The specific proposals contained in the consultation document are interesting.  The first is to increase the number of jurors required to be convinced by the Crown that they’ve proved their case in order to convict.  Currently, the system permits a simple majority of 8 out of 15 jurors to convict.  The consultation document suggests increasing this to 9 or 10.  I don’t see how increasing it by one or two is sufficient.  Having given it some brief thought I would think that something along the lines of 12 out of 15 would be more suitable.  There needs to be at least 12 jurors for there to be a quorum in Scotland.  If the number of jurors falls below 12 then that jury cannot reach a verdict.  If the number was fixed at 12 this would mean that losing three jurors would require a unanimous verdict.  That doesn’t seem suitable either, so as I’ve given it some thought.  My (brief) thoughts have resulted in a proposal which would see the number of jurors required to convict decrease proportionally in line with the number of jurors available; ensuring that at least three-quarters of the jurors were convinced by the Crown’s case.  That would mean in cases where there are 15 jurors that 12 would be required and where the jury falls to just 12 members the number required to convict would be 9 jurors.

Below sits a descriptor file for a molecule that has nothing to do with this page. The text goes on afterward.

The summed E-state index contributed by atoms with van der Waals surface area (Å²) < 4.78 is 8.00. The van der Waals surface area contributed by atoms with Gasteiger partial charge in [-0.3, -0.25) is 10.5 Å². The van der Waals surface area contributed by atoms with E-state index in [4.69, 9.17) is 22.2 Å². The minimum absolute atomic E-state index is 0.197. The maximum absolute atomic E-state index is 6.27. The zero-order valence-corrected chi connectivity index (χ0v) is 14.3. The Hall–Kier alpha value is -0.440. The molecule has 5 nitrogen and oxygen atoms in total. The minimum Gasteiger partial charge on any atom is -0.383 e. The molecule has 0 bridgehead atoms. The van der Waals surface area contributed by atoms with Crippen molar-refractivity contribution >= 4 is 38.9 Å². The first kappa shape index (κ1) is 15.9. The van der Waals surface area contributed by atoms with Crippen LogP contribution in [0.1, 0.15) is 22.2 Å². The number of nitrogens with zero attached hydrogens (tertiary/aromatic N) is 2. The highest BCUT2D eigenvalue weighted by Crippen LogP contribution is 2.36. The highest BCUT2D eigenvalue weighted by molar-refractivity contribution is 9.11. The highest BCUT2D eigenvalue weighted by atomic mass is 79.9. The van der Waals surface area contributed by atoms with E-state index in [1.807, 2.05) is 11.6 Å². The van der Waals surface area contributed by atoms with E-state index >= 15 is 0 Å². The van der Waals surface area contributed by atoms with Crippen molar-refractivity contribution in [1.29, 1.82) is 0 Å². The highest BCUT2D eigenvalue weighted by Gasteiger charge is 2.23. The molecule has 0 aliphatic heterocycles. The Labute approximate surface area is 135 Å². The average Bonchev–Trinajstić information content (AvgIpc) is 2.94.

I consider that this proposal is fair for both the accused and the prosecution.  It means that the prosecution always has the same task: to convince at least three-quarters of the jury that they have proved their case beyond reasonable doubt.  A fixed number would mean that in cases where jurors are lost (for example through illness) the crown’s task doesn’t get easier (for example only having to convince 60% of the jurors in one case and 75% in another).  It also avoids unfairness to the Crown because they will not be in the position where they find themselves having to seek a unanimous verdict in one case and a majority verdict in another.